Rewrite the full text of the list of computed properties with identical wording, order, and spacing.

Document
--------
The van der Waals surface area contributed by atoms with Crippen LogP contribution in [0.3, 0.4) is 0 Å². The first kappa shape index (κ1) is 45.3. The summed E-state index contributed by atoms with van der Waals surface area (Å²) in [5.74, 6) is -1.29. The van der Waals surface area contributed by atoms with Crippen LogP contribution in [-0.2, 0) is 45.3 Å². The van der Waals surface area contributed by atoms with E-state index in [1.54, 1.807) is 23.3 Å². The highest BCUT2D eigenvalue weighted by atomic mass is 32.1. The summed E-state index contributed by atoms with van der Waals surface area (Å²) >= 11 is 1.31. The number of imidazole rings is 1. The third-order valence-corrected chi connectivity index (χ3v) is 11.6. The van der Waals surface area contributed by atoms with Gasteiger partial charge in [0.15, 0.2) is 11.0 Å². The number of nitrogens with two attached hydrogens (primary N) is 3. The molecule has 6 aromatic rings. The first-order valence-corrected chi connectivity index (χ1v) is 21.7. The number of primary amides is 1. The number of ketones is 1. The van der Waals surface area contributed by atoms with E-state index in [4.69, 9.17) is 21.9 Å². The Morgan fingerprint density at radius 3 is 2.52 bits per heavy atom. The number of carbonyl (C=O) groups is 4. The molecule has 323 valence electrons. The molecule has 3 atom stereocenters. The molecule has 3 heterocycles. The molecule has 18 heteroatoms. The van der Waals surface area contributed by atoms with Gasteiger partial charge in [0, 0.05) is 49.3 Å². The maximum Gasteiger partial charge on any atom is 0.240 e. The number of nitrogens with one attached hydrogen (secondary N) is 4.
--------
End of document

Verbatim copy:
The van der Waals surface area contributed by atoms with Crippen LogP contribution in [0.3, 0.4) is 0 Å². The first kappa shape index (κ1) is 45.3. The summed E-state index contributed by atoms with van der Waals surface area (Å²) in [5.74, 6) is -1.29. The van der Waals surface area contributed by atoms with Crippen LogP contribution in [-0.2, 0) is 45.3 Å². The van der Waals surface area contributed by atoms with E-state index in [1.54, 1.807) is 23.3 Å². The highest BCUT2D eigenvalue weighted by atomic mass is 32.1. The summed E-state index contributed by atoms with van der Waals surface area (Å²) >= 11 is 1.31. The number of imidazole rings is 1. The third-order valence-corrected chi connectivity index (χ3v) is 11.6. The van der Waals surface area contributed by atoms with Gasteiger partial charge in [0.15, 0.2) is 11.0 Å². The number of nitrogens with two attached hydrogens (primary N) is 3. The molecule has 6 aromatic rings. The first-order valence-corrected chi connectivity index (χ1v) is 21.7. The number of primary amides is 1. The number of ketones is 1. The van der Waals surface area contributed by atoms with E-state index in [4.69, 9.17) is 21.9 Å². The Morgan fingerprint density at radius 3 is 2.52 bits per heavy atom. The number of carbonyl (C=O) groups is 4. The molecule has 323 valence electrons. The molecule has 3 atom stereocenters. The molecule has 3 heterocycles. The molecule has 18 heteroatoms. The van der Waals surface area contributed by atoms with Gasteiger partial charge in [0, 0.05) is 49.3 Å². The maximum Gasteiger partial charge on any atom is 0.240 e. The number of nitrogens with one attached hydrogen (secondary N) is 4.